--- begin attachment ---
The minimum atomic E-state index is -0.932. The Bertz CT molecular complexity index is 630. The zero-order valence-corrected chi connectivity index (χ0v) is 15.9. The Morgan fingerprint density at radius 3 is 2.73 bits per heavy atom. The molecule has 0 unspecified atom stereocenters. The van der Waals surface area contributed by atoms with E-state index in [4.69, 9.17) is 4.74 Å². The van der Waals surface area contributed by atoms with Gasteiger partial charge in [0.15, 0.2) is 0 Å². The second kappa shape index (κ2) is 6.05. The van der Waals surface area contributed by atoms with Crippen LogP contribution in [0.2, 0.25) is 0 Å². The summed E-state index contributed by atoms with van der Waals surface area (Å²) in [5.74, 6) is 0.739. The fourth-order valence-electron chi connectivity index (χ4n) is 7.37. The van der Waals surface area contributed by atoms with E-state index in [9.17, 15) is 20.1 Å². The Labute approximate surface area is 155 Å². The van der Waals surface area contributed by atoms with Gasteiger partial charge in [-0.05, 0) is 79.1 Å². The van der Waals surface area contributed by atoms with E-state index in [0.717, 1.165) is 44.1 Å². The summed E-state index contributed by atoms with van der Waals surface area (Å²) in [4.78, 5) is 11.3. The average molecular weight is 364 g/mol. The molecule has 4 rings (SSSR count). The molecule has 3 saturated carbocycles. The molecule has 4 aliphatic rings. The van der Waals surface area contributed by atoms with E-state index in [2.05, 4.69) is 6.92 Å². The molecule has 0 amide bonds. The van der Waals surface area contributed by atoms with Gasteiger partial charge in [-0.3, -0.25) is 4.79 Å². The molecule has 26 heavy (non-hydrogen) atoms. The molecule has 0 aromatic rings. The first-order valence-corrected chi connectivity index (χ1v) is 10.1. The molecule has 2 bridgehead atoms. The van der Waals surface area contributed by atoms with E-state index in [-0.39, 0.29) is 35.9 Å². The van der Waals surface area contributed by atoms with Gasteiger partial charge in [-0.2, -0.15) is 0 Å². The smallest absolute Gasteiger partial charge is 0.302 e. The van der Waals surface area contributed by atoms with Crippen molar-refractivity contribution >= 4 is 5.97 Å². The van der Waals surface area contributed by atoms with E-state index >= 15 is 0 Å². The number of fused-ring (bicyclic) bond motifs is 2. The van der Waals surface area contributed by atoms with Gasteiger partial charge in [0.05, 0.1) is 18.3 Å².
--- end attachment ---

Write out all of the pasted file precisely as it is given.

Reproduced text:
The minimum atomic E-state index is -0.932. The Bertz CT molecular complexity index is 630. The zero-order valence-corrected chi connectivity index (χ0v) is 15.9. The Morgan fingerprint density at radius 3 is 2.73 bits per heavy atom. The molecule has 0 unspecified atom stereocenters. The van der Waals surface area contributed by atoms with E-state index in [4.69, 9.17) is 4.74 Å². The van der Waals surface area contributed by atoms with Gasteiger partial charge in [0.15, 0.2) is 0 Å². The second kappa shape index (κ2) is 6.05. The van der Waals surface area contributed by atoms with Crippen LogP contribution in [0.2, 0.25) is 0 Å². The summed E-state index contributed by atoms with van der Waals surface area (Å²) in [5.74, 6) is 0.739. The fourth-order valence-electron chi connectivity index (χ4n) is 7.37. The van der Waals surface area contributed by atoms with E-state index in [9.17, 15) is 20.1 Å². The Labute approximate surface area is 155 Å². The van der Waals surface area contributed by atoms with Gasteiger partial charge in [-0.05, 0) is 79.1 Å². The van der Waals surface area contributed by atoms with E-state index in [0.717, 1.165) is 44.1 Å². The summed E-state index contributed by atoms with van der Waals surface area (Å²) in [4.78, 5) is 11.3. The average molecular weight is 364 g/mol. The molecule has 4 rings (SSSR count). The molecule has 3 saturated carbocycles. The molecule has 4 aliphatic rings. The van der Waals surface area contributed by atoms with E-state index in [2.05, 4.69) is 6.92 Å². The molecule has 0 amide bonds. The van der Waals surface area contributed by atoms with Gasteiger partial charge in [-0.3, -0.25) is 4.79 Å². The molecule has 26 heavy (non-hydrogen) atoms. The molecule has 0 aromatic rings. The first-order valence-corrected chi connectivity index (χ1v) is 10.1. The molecule has 2 bridgehead atoms. The van der Waals surface area contributed by atoms with E-state index in [-0.39, 0.29) is 35.9 Å². The van der Waals surface area contributed by atoms with Gasteiger partial charge in [-0.2, -0.15) is 0 Å². The smallest absolute Gasteiger partial charge is 0.302 e. The van der Waals surface area contributed by atoms with Crippen molar-refractivity contribution >= 4 is 5.97 Å². The van der Waals surface area contributed by atoms with E-state index >= 15 is 0 Å². The number of fused-ring (bicyclic) bond motifs is 2. The van der Waals surface area contributed by atoms with Gasteiger partial charge in [0.05, 0.1) is 18.3 Å².